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Discussion Starter #1
hi all
well, it's time for the first split, i have a new queen in my hot little hand and will be doing the split this evening. i plan on leaving the split alone for 12-24 hrs before introducing the new queen but since i have trouble finding the queen in the original hive ( she a queen left from last years swarm and pretty productive) what will be the easiest way to tell which hive she is when i am done, i would hate to pick incorrectly and introduce my new queen into the wrong hive if i accidently carry the original queen into the new hive. :scratch:
i have searched for an answer in the archieves and not really found an answer, and since queen locating is not my strong suit i thought i had better be sure so as not to have a real mess on my hands and get the new queen killed.

thanks in advance all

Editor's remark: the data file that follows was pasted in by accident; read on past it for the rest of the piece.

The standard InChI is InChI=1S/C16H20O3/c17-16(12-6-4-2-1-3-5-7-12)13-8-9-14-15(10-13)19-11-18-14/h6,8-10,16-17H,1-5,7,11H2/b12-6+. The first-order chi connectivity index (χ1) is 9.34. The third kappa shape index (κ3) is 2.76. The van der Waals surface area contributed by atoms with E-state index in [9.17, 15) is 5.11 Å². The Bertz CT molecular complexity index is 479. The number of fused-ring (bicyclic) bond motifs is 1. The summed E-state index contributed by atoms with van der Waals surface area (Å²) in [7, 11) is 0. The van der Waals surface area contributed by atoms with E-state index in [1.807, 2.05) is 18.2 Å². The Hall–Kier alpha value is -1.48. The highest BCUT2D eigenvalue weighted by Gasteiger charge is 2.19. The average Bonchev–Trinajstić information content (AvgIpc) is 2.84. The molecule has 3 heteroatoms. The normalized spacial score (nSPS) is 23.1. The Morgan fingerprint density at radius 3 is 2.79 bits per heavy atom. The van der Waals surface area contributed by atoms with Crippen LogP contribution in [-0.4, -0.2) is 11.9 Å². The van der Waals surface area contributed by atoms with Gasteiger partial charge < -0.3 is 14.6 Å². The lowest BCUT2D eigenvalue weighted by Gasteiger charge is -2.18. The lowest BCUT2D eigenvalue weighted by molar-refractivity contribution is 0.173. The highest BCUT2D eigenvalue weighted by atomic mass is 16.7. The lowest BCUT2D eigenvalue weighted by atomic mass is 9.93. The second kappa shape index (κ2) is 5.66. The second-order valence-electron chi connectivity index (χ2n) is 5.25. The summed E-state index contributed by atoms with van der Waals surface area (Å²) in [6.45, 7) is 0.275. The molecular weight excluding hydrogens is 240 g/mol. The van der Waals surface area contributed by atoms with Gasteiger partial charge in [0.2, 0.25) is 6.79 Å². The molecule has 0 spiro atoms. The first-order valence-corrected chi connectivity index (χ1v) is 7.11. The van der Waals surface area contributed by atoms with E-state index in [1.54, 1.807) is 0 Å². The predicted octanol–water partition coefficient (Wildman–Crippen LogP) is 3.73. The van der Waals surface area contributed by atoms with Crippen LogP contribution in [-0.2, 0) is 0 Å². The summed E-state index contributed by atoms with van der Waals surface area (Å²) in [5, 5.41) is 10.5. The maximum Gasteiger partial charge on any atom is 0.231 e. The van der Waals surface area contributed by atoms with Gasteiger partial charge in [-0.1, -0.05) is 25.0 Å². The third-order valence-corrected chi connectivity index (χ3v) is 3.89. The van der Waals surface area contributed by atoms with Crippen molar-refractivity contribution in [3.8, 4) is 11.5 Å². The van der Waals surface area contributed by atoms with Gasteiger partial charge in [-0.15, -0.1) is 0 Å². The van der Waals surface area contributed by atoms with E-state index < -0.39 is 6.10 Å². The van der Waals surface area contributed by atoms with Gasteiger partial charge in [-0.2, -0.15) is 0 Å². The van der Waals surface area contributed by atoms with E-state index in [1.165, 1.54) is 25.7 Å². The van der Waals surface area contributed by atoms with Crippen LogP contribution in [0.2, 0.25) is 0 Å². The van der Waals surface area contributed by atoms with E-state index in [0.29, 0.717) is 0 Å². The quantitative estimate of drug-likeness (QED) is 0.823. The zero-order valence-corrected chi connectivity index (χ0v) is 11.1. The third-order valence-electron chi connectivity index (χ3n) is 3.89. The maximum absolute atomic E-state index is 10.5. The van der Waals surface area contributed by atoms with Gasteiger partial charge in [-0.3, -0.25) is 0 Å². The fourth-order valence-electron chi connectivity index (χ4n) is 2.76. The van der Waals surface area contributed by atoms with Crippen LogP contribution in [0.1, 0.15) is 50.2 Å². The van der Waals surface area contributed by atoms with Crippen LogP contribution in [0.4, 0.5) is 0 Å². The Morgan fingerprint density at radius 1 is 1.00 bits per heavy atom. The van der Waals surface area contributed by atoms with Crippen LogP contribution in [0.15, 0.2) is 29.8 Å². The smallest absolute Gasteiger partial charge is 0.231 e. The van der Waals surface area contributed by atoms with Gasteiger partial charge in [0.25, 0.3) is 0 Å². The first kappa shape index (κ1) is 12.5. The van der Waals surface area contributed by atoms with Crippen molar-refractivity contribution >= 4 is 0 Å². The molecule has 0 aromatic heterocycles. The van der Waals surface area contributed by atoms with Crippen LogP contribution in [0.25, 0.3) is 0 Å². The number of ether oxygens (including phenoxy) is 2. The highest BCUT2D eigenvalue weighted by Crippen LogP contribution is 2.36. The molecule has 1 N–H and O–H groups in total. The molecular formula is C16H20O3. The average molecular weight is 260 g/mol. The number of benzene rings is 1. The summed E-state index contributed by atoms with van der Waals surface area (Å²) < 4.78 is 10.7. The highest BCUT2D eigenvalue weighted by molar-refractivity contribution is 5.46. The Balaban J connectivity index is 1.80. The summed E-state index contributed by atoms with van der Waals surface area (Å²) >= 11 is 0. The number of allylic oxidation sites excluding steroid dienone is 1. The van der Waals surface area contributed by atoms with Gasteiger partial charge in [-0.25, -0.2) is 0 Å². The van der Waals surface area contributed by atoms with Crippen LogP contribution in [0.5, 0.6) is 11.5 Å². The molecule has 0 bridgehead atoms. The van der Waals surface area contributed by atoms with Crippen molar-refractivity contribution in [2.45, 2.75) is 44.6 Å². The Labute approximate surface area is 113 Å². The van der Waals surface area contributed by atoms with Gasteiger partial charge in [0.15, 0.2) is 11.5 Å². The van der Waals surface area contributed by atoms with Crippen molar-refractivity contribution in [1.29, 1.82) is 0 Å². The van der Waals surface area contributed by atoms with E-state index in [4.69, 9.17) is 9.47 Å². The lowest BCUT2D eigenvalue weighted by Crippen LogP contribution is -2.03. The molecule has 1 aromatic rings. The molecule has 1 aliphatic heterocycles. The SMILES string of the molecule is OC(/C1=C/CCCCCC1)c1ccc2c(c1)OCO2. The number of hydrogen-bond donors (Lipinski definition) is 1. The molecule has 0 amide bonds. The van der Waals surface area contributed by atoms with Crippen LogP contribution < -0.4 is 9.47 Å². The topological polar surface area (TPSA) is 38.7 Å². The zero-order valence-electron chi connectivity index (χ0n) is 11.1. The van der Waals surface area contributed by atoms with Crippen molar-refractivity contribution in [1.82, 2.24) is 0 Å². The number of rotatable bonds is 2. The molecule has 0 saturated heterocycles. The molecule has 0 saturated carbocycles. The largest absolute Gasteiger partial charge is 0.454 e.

beebiker
 

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I need more info b4 answering.
What is configuration of the hive now, how many boxes and what size, how populous, is there good stores, etc. Is there a flow on now.
 

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1. Go frame by frame, over and over again, until you see the queen. Check all the corners, cracks, gaps, every bee if need be.

2. If 1 doesn't work, split them into two boxes and wait three days. After three days all the old eggs should hatch. Open both hives and look for eggs, the one who doesn't have eggs needs the queen.

Of course, there are more thorough answers, taking into consideration alot more factors, but the above two should help you if all you want to do is find the queen.
 

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Discussion Starter #4
good morning guys